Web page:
In this post we will discuss some of the things that are a ‘MUST do’ before retaking the GRE. This post assumes that you’ve taken the GRE before at least once and that you plan to retake it because you felt that your score did not reflect your actual potential. If you’re going to take the GRE for the first time though, our blog post about how to strategise your GRE prep might be more suitable for you.
Step 1: Analyse your test day performance
ETS lets you analyse your test-day performance with the free GRE Diagnostic service. You will be able to access this service after about 15 days of your test date and this will remain active for 6 months after the date of your test. This service will let you finely evaluate your approach for each question within the Verbal and Quant sections, the difficulty levels of each question, the question formats tested and time taken for each question. This data is invaluable as it gives you critical perspectives on how you performed, what pulled your scored down and as a result, where your preparation needs to be focused to ensure highest score improvements when retaking the GRE.
The picture above is a sample of a student’s actual Verbal diagnostic report.
Step 2: Identify and work on your core weaknesses
- Perhaps your key weakness is vocabulary, or perhaps it has more to do with time management. Whichever it is, ensure that you identify it by analysing your diagnosis report. Taking a full-length mock test will also help you understand your core weakness better.
- If your core weakness is conceptual (perhaps coordinate geometry), get your conceptual knowledge fixed through online videos, prep books or a preparation program.
- If your core weakness is time-management, plan to solve a mixed set of 20 questions at one go, keeping time a constant. Your goal must be to respond to as many questions accurately as possible. This sometimes means letting go of a few questions that might eat up too much of your time.
Depending on what your identified weakness is, plan a course of action to remedy it so that you do not make these mistakes when retaking the GRE.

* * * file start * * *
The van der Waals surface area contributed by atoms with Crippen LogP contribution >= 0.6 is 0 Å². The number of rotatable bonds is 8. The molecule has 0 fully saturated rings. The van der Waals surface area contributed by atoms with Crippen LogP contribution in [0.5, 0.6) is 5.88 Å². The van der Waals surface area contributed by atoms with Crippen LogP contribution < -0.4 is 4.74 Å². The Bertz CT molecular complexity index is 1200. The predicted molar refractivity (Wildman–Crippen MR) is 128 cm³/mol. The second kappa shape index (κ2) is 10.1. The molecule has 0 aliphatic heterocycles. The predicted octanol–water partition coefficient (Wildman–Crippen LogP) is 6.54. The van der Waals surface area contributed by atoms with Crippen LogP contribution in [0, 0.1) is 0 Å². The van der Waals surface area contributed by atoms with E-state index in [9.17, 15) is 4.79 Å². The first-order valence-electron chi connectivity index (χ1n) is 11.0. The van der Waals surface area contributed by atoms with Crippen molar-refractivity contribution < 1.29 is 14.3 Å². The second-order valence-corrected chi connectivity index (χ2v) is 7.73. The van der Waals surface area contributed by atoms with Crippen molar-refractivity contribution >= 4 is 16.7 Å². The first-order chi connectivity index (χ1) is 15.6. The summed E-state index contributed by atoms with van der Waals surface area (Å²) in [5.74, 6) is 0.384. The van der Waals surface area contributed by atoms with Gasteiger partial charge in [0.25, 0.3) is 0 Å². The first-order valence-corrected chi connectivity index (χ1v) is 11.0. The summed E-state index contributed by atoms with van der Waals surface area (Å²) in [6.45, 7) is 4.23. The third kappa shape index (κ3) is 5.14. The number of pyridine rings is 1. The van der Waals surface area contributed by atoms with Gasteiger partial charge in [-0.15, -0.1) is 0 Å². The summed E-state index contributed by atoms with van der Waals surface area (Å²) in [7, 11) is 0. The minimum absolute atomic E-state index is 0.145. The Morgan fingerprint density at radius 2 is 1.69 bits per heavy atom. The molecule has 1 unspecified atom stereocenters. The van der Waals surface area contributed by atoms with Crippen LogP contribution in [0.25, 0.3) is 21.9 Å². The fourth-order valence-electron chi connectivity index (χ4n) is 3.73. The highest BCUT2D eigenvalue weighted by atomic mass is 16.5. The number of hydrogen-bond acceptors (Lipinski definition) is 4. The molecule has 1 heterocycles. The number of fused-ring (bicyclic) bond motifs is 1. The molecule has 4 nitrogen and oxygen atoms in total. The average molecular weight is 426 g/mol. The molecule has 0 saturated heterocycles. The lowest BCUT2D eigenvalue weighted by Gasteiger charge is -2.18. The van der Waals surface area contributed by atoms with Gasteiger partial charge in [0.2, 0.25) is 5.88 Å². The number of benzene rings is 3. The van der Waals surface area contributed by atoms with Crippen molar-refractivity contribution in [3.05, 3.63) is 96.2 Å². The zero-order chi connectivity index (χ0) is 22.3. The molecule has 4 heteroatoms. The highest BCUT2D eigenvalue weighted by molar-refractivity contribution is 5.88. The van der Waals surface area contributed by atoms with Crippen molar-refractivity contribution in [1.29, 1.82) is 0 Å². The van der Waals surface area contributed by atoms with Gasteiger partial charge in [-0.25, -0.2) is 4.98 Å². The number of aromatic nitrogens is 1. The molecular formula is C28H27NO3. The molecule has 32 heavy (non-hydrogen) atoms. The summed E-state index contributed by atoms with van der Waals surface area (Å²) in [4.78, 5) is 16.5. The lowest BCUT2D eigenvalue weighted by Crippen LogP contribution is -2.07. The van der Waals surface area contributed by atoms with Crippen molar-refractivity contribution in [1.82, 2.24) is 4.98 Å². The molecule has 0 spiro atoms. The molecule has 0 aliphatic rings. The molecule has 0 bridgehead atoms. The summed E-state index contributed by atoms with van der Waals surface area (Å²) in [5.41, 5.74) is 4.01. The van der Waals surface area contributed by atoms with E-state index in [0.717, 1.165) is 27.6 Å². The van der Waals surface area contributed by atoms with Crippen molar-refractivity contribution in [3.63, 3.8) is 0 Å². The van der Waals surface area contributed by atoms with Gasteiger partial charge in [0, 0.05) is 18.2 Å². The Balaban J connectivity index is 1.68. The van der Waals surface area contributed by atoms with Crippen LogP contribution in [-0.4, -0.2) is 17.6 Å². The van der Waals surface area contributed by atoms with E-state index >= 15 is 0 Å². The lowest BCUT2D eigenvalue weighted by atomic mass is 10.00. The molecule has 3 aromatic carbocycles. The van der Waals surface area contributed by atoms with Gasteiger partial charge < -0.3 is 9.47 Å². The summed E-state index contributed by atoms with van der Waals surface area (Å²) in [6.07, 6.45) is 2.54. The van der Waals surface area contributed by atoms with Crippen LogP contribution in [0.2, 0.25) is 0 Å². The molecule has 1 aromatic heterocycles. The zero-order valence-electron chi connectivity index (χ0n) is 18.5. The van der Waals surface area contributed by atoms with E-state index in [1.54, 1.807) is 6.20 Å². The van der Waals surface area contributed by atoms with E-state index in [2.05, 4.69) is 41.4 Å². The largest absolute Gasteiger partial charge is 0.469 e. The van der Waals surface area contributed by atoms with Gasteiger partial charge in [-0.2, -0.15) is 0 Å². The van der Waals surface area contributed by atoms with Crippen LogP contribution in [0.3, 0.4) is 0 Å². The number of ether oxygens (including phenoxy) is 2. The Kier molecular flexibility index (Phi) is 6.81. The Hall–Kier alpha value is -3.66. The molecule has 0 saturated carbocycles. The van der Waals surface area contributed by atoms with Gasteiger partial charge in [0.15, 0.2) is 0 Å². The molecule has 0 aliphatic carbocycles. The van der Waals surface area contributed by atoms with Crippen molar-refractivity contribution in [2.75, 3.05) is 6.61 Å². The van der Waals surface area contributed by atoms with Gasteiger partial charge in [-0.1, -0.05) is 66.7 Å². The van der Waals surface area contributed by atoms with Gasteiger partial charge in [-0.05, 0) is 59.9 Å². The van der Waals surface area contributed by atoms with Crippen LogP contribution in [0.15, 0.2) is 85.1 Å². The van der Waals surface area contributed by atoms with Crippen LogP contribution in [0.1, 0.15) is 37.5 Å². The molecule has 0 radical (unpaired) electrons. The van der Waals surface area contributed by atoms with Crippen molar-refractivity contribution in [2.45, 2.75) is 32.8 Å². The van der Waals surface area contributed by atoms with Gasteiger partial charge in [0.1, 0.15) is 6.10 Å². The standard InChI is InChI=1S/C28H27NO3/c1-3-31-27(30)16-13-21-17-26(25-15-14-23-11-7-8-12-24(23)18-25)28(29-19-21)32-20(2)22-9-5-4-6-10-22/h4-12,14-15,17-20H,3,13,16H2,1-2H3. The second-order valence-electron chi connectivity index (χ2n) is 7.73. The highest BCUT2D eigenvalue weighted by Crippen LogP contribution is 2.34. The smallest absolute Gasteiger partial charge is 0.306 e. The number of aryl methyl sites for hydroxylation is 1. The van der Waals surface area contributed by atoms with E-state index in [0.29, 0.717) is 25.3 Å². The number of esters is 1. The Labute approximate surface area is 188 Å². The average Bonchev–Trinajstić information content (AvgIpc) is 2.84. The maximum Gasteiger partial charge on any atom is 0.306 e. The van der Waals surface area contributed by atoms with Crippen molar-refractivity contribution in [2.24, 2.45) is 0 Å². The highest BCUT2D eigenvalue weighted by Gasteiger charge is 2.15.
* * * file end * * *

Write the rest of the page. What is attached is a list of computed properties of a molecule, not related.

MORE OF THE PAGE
Step 3: Make all your practice sessions ‘GRE Like’
Most students are surprised when their GRE scores are much lower than the ones they were expecting or have been experiencing during their practice sets and mock tests. The reason this happens is most probably because their tests and practice sets were not ‘GRE Like’. Remember that the GRE is almost a 4 hour long testing experience. You have no option to pause the test.
This adds several new dimensions to the test taking experience
- Stress management becomes a very important aspect to consider
- Time constraints have a huge effect on your accuracy and the number of questions you can attempt
- Fatigue sets in towards the end of the test and this makes maintaining composure an extremely hard task.
- A cumulative effect of these things is that comprehension levels and decision making abilities dwindle with every section you complete.
If there is at all any secret behind why some people score 320’s and above, it’s that they are more comfortable with these four aspects of testing than the rest of the test takers.
The only way you can develop these aspects of test taking, is if you make your practice sets similar to the GRE test day experience.
Making practice test-day like
- Only practice in sets of 20 – under strictly timed conditions
- When taking Full-length tests, take the entire test with AWAs.
- Take breaks in these only when the tests allows you to (and stick to the break timings).
- If possible take your mock tests during the time (eg: 10am) that you are likely to book your next actual GRE slot for.
Step 4: Get a Mentor
Though you may be able to analyse and identify core weaknesses and even evaluate effective plans of action, you may find yourself stuck at a particular score level – unable to jump beyond it.
The only way you can surpass the “wall” you’ve hit is if you get strategic guidance from a mentor. This could be someone who has scored really high on the actual test, someone who has taught the GRE for a while or even a professor or a friend who is really good at analytical reasoning. Having a fresh pair of eyes look at your test taking approach can help you identify problem areas that would have otherwise slipped your notice and ensure that you score significantly better when retaking the GRE.
Step 5: Stick to a routine, build habits
One of the biggest reasons students aren’t successful on their GRE tests is that they practice in short burst and then restart prep at a later time. Thought this will show moderate gains in scores, you will not be able to reach the upper 320s through short bursts of preparation.
What sets a 90 percentile apart from the rest, is that these people make learning a habit. This includes learning vocabulary consistently (at least 30 minutes everyday), practicing question sets every other day and taking full-length mock tests every other week. This also means that you spend time on reviewing practice drills and vocabulary on a regular basis.
Follow these 5 steps and you should be on your way to a stellar GRE test day experience! Good luck!